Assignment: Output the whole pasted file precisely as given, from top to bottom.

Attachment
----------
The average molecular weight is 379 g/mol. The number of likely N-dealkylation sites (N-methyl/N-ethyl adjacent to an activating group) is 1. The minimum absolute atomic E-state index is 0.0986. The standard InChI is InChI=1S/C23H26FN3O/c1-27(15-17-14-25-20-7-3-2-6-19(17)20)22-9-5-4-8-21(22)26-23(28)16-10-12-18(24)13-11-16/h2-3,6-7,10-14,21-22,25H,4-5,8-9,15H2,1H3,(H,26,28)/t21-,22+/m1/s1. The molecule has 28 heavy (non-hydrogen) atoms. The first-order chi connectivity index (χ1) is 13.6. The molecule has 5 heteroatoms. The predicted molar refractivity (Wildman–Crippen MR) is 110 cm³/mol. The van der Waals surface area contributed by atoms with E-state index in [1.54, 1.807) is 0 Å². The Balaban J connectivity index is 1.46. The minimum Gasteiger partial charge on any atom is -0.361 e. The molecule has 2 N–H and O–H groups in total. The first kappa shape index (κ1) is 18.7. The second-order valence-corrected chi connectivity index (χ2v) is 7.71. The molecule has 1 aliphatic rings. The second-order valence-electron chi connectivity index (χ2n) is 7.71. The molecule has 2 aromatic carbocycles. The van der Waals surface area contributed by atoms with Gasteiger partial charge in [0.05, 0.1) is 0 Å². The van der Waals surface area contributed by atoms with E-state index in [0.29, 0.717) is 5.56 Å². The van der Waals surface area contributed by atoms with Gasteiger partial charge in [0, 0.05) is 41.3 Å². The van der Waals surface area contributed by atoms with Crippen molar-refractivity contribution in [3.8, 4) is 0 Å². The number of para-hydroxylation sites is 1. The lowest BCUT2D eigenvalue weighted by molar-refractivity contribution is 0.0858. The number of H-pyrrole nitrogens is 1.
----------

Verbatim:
The average molecular weight is 379 g/mol. The number of likely N-dealkylation sites (N-methyl/N-ethyl adjacent to an activating group) is 1. The minimum absolute atomic E-state index is 0.0986. The standard InChI is InChI=1S/C23H26FN3O/c1-27(15-17-14-25-20-7-3-2-6-19(17)20)22-9-5-4-8-21(22)26-23(28)16-10-12-18(24)13-11-16/h2-3,6-7,10-14,21-22,25H,4-5,8-9,15H2,1H3,(H,26,28)/t21-,22+/m1/s1. The molecule has 28 heavy (non-hydrogen) atoms. The first-order chi connectivity index (χ1) is 13.6. The molecule has 5 heteroatoms. The predicted molar refractivity (Wildman–Crippen MR) is 110 cm³/mol. The van der Waals surface area contributed by atoms with E-state index in [1.54, 1.807) is 0 Å². The Balaban J connectivity index is 1.46. The minimum Gasteiger partial charge on any atom is -0.361 e. The molecule has 2 N–H and O–H groups in total. The first kappa shape index (κ1) is 18.7. The second-order valence-corrected chi connectivity index (χ2v) is 7.71. The molecule has 1 aliphatic rings. The second-order valence-electron chi connectivity index (χ2n) is 7.71. The molecule has 2 aromatic carbocycles. The van der Waals surface area contributed by atoms with Gasteiger partial charge in [0.05, 0.1) is 0 Å². The van der Waals surface area contributed by atoms with E-state index in [0.29, 0.717) is 5.56 Å². The van der Waals surface area contributed by atoms with Gasteiger partial charge in [0, 0.05) is 41.3 Å². The van der Waals surface area contributed by atoms with Crippen molar-refractivity contribution in [3.8, 4) is 0 Å². The number of para-hydroxylation sites is 1. The lowest BCUT2D eigenvalue weighted by molar-refractivity contribution is 0.0858. The number of H-pyrrole nitrogens is 1.